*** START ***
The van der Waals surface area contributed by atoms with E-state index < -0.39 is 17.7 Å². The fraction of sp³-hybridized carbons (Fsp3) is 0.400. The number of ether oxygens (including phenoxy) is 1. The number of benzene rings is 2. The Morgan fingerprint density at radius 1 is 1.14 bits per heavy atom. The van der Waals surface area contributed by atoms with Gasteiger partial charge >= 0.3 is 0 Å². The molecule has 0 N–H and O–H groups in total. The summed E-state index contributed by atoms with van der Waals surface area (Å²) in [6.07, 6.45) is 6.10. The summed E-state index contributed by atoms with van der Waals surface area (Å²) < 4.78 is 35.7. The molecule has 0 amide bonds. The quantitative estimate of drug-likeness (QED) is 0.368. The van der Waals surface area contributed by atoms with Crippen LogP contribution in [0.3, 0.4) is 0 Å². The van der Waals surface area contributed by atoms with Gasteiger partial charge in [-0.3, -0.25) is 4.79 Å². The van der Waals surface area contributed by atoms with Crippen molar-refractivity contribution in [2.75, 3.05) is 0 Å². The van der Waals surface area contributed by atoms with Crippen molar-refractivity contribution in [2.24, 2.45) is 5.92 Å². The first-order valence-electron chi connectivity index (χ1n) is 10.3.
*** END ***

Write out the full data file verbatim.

The van der Waals surface area contributed by atoms with E-state index < -0.39 is 17.7 Å². The fraction of sp³-hybridized carbons (Fsp3) is 0.400. The number of ether oxygens (including phenoxy) is 1. The number of benzene rings is 2. The Morgan fingerprint density at radius 1 is 1.14 bits per heavy atom. The van der Waals surface area contributed by atoms with Gasteiger partial charge >= 0.3 is 0 Å². The molecule has 0 N–H and O–H groups in total. The summed E-state index contributed by atoms with van der Waals surface area (Å²) in [6.07, 6.45) is 6.10. The summed E-state index contributed by atoms with van der Waals surface area (Å²) < 4.78 is 35.7. The molecule has 0 amide bonds. The quantitative estimate of drug-likeness (QED) is 0.368. The van der Waals surface area contributed by atoms with Crippen LogP contribution in [0.3, 0.4) is 0 Å². The van der Waals surface area contributed by atoms with Gasteiger partial charge in [-0.3, -0.25) is 4.79 Å². The van der Waals surface area contributed by atoms with Crippen molar-refractivity contribution in [2.75, 3.05) is 0 Å². The van der Waals surface area contributed by atoms with Crippen molar-refractivity contribution in [2.24, 2.45) is 5.92 Å². The first-order valence-electron chi connectivity index (χ1n) is 10.3.